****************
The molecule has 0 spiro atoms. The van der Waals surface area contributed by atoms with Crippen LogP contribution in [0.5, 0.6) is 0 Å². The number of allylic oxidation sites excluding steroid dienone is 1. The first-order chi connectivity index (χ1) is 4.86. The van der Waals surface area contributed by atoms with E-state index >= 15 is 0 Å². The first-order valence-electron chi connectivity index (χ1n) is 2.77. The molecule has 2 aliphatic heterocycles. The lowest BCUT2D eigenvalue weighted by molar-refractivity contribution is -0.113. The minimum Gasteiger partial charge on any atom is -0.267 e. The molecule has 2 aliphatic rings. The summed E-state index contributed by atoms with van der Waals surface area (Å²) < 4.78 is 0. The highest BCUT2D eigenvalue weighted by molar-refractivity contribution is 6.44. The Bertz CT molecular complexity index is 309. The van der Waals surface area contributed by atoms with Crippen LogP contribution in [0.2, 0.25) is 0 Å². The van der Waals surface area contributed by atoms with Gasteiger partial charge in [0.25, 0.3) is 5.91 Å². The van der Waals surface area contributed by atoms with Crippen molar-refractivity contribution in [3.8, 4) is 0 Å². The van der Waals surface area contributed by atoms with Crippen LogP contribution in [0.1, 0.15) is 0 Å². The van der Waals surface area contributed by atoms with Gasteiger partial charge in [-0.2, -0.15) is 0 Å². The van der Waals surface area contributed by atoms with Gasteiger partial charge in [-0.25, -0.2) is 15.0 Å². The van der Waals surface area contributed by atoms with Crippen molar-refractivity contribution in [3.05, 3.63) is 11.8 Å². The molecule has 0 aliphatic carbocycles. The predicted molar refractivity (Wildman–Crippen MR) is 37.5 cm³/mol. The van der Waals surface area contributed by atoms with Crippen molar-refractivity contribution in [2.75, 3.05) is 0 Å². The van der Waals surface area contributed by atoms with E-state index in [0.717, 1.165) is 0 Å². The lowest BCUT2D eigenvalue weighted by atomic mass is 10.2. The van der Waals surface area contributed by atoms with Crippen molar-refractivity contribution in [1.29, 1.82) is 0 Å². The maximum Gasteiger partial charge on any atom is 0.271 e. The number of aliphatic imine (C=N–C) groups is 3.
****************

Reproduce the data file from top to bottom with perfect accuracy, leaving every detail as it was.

The molecule has 0 spiro atoms. The van der Waals surface area contributed by atoms with Crippen LogP contribution in [0.5, 0.6) is 0 Å². The number of allylic oxidation sites excluding steroid dienone is 1. The first-order chi connectivity index (χ1) is 4.86. The van der Waals surface area contributed by atoms with E-state index >= 15 is 0 Å². The first-order valence-electron chi connectivity index (χ1n) is 2.77. The molecule has 2 aliphatic heterocycles. The lowest BCUT2D eigenvalue weighted by molar-refractivity contribution is -0.113. The minimum Gasteiger partial charge on any atom is -0.267 e. The molecule has 2 aliphatic rings. The summed E-state index contributed by atoms with van der Waals surface area (Å²) < 4.78 is 0. The highest BCUT2D eigenvalue weighted by molar-refractivity contribution is 6.44. The Bertz CT molecular complexity index is 309. The van der Waals surface area contributed by atoms with Crippen LogP contribution in [0.2, 0.25) is 0 Å². The van der Waals surface area contributed by atoms with Gasteiger partial charge in [0.25, 0.3) is 5.91 Å². The van der Waals surface area contributed by atoms with Crippen molar-refractivity contribution in [3.8, 4) is 0 Å². The van der Waals surface area contributed by atoms with Crippen LogP contribution in [0.1, 0.15) is 0 Å². The van der Waals surface area contributed by atoms with Gasteiger partial charge in [-0.2, -0.15) is 0 Å². The van der Waals surface area contributed by atoms with Gasteiger partial charge in [-0.25, -0.2) is 15.0 Å². The van der Waals surface area contributed by atoms with Crippen molar-refractivity contribution in [3.05, 3.63) is 11.8 Å². The molecule has 0 aliphatic carbocycles. The predicted molar refractivity (Wildman–Crippen MR) is 37.5 cm³/mol. The van der Waals surface area contributed by atoms with Crippen molar-refractivity contribution in [2.75, 3.05) is 0 Å². The van der Waals surface area contributed by atoms with E-state index in [0.717, 1.165) is 0 Å². The lowest BCUT2D eigenvalue weighted by atomic mass is 10.2. The van der Waals surface area contributed by atoms with Crippen molar-refractivity contribution in [1.29, 1.82) is 0 Å². The maximum Gasteiger partial charge on any atom is 0.271 e. The number of aliphatic imine (C=N–C) groups is 3.